It’s possibly the most oversimplified stage of a bass’ annual schedule, but get to know the fall feeding migrations and you’ll see there’s actually a considerable amount of strategy required to achieve consistency. For, while we tend to describe this season as a mass movement of bass to their pre-winter gorging, it’s not just a random rush to the buffet line.
Here’s a good starting point: Get to know the creek’s “ditch” — the gut, or drain at the bottom of the main channel that meanders from the main lake, back into the creek’s inner reaches. This is what Bassmaster Elite Series pro Gerald Swindle calls the bass’ life line — a travel lane the fish use to navigate into and out of these secondary areas.
With the region’s mostly flatter contours, ditches are subtle, but the fish follow this instinct-driven course with predictable dedication. Of course, a bass doesn’t spend every minute of the fall season belly-down in a creek trough, although they will typically endure fall cold fronts there. Beyond this, the fall feeding activity brings other positioning into relevance.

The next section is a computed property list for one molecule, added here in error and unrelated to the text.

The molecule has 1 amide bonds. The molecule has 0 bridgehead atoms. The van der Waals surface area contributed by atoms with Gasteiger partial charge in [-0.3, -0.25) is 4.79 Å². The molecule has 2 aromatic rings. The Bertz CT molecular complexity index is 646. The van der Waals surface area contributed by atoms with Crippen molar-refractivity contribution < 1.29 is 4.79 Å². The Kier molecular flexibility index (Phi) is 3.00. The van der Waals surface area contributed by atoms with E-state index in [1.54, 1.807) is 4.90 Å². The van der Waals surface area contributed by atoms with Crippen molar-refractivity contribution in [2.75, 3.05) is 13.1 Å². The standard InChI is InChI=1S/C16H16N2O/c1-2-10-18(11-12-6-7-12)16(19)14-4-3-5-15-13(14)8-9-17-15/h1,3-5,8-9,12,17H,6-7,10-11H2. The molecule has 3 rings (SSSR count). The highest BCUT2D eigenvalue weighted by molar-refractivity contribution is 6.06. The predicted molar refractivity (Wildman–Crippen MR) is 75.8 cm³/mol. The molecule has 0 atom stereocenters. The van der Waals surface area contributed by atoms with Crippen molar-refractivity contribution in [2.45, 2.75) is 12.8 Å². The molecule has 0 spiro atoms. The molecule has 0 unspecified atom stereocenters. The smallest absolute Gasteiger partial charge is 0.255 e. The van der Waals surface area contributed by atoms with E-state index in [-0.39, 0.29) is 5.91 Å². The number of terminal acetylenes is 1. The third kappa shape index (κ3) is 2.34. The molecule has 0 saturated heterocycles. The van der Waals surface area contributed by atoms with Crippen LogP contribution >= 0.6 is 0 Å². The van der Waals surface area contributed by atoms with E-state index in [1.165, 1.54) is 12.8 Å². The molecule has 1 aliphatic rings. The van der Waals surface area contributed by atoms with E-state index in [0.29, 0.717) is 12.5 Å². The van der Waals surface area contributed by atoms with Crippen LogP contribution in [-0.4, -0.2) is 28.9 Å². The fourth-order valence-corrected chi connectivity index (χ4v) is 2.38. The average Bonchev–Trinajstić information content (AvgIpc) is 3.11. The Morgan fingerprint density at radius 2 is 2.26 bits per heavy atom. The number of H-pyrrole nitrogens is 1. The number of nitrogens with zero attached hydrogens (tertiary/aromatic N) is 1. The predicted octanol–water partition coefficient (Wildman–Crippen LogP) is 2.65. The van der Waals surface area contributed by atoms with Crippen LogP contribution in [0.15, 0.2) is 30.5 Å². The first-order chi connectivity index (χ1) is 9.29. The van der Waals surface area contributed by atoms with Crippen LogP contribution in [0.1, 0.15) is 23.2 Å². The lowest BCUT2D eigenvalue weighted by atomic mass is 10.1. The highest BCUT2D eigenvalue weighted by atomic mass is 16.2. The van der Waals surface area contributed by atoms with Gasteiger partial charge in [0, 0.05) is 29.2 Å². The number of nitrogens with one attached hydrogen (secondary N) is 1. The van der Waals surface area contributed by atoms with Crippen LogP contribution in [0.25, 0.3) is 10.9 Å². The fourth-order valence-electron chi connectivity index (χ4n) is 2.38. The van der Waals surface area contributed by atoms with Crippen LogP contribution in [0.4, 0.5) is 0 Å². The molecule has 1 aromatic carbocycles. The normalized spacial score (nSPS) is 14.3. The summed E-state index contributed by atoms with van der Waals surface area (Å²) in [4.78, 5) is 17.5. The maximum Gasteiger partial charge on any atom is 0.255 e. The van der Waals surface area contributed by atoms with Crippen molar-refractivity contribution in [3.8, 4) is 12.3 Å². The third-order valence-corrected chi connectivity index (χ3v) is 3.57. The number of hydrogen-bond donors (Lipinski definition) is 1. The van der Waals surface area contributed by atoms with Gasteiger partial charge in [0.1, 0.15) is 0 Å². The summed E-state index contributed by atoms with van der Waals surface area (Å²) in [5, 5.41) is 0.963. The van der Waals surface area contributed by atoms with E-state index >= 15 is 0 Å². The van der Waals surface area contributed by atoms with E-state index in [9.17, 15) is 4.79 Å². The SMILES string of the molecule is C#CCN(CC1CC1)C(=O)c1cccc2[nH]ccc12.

Wait your turn
Toledo Bend guide Stephen Johnston agrees that the fish follow specific courses when they’re moving in and out of creeks; especially once they’re inside where the gathering points can become very specific. His advice: Check your map and find the bends for clusters of staging bass.
“When they’re going in, they’ll be in the straightaways and feeding everywhere,” Johnston said. “Once a group enters a creek, there’s not enough room for all of the fish that want to be there to fit inside, so a lot of fish will sit at the mouth and wait to go in, once others come out. Those are your key